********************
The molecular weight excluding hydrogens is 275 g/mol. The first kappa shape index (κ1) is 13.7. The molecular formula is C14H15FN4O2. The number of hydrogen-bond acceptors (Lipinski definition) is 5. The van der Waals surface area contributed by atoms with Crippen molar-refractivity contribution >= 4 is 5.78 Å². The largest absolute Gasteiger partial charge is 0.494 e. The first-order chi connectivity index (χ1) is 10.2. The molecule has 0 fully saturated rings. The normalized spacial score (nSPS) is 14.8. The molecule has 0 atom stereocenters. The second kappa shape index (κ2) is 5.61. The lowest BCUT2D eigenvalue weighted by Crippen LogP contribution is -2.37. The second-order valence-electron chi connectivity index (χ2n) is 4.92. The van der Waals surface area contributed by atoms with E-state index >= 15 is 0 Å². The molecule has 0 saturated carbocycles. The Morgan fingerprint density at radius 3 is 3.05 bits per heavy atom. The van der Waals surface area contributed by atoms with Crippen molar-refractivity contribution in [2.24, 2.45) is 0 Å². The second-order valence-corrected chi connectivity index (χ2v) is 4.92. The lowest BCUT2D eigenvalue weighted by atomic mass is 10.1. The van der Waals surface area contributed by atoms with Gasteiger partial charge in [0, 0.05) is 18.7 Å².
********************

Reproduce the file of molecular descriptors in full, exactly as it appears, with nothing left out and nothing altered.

The molecular weight excluding hydrogens is 275 g/mol. The first kappa shape index (κ1) is 13.7. The molecular formula is C14H15FN4O2. The number of hydrogen-bond acceptors (Lipinski definition) is 5. The van der Waals surface area contributed by atoms with Crippen molar-refractivity contribution >= 4 is 5.78 Å². The largest absolute Gasteiger partial charge is 0.494 e. The first-order chi connectivity index (χ1) is 10.2. The molecule has 0 fully saturated rings. The normalized spacial score (nSPS) is 14.8. The molecule has 0 atom stereocenters. The second kappa shape index (κ2) is 5.61. The lowest BCUT2D eigenvalue weighted by Crippen LogP contribution is -2.37. The second-order valence-electron chi connectivity index (χ2n) is 4.92. The van der Waals surface area contributed by atoms with E-state index >= 15 is 0 Å². The molecule has 0 saturated carbocycles. The Morgan fingerprint density at radius 3 is 3.05 bits per heavy atom. The van der Waals surface area contributed by atoms with Crippen molar-refractivity contribution in [2.24, 2.45) is 0 Å². The second-order valence-corrected chi connectivity index (χ2v) is 4.92. The lowest BCUT2D eigenvalue weighted by atomic mass is 10.1. The van der Waals surface area contributed by atoms with Gasteiger partial charge in [0, 0.05) is 18.7 Å².